Marie Antoinette: Femme Fatale or Scandalized Victim?

Was Marie Antoinette A “Femme Fatale”, Or An Innocent Figure Scandalized By The Public?

Portrait of Marie Antoinette, 1783.

Portrait of Marie Antoinette, 1783.

This project aims to compare the public portrayal of the French Queen Marie Antoinette as a “femme fatale”, versus the reality of her life. She was accused, among other atrocities, of secret investment in the interest of her native Austria, and excessive spending of public money. These accusations were somewhat rooted in truth, but turned into obvious hyperbole with the marketing of a series of pamphlets exploiting the Queen’s body in a pornographic manner. The 18th century was less affected by the vivid pornographic portrayals of the monarchs than other centuries may have been. This time was also receptive to the creation of archetypes, like the femme fatale, which Marie Antoinette was morphed into by the media. The slanderous accusations surrounding the Queen and her husband’s reign were in large part what led to the disillusionment of the French and eventually the French Revolution and royal couples’ executions.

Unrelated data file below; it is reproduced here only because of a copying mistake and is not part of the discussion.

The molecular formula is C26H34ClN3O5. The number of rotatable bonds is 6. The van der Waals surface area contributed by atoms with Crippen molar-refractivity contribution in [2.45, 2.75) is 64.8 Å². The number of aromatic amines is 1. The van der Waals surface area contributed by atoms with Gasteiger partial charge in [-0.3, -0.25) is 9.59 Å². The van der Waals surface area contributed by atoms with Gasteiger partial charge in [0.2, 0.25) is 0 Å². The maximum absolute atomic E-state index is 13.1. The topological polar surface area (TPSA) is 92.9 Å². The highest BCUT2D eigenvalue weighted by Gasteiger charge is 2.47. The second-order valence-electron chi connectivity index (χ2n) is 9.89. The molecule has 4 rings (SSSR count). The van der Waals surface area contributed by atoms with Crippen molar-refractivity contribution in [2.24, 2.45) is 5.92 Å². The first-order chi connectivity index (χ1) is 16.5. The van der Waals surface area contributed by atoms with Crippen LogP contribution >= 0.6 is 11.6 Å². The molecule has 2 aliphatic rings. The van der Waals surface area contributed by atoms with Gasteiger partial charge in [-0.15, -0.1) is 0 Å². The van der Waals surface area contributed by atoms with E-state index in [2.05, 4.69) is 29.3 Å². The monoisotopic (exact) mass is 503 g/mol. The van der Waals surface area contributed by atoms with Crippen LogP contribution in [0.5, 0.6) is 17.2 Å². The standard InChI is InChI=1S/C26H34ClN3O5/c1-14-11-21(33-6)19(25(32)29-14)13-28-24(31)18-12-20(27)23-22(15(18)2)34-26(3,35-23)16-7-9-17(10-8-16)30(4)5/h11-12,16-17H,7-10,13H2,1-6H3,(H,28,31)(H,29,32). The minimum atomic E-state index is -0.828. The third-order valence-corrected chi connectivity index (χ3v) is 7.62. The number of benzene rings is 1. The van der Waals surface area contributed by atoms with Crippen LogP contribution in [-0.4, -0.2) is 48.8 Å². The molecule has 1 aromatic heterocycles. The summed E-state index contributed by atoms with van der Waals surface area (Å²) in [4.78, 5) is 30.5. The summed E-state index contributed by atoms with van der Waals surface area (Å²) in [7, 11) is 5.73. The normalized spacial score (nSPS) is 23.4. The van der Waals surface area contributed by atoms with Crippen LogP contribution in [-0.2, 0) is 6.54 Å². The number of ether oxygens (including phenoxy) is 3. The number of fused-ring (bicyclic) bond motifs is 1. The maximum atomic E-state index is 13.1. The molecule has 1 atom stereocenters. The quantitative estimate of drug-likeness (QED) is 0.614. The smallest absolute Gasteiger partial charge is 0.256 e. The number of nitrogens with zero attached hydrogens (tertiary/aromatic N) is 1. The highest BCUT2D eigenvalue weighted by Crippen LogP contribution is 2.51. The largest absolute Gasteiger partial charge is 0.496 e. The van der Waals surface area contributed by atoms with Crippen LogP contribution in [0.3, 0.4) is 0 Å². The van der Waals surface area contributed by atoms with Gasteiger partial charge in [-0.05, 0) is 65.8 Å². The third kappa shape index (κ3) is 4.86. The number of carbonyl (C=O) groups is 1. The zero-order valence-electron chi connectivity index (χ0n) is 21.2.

Kirsten Dunst as Marie Antoinette in the 2001 Sofia Copolla film

Although the image of Marie Antoinette was looked down upon and even hated during her reign, 21st century readership has been more receptive, even viewing her as an icon. Sofia Copolla’s film Marie Antoinette, based on the biography of her life by Chantal Thomas, focuses on the iconic fashions, style, and light-hearted nature of the Queen, while giving an empathetic portraiture of an undervalued young girl in a foreign setting. It is clear from the comparison of the two images pictured above that the movie installation of Marie Antoinette is more feminine and indulgent than the more sophisticated period portrait of the Queen.

This website should be navigated in the order of the sub-tabs presented: Background, Pamphlets, On Power, On Spending and Ignorance (with the sub-page of the Diamond Necklace affair), On Sexuality, Trial and Death: The Aftermath, and finally the Conclusion and Works Cited. It should be noted that the page, Trial and Death: The Aftermath, includes a word cloud analysis of a period newspaper article on Marie Antoinette’s trial.
After you have navigated the website, review the material in the concept map provided below, which separates the accusations of Marie Antoinette into the categories of Crime, Scandal, and Spectacle.


Concept Map

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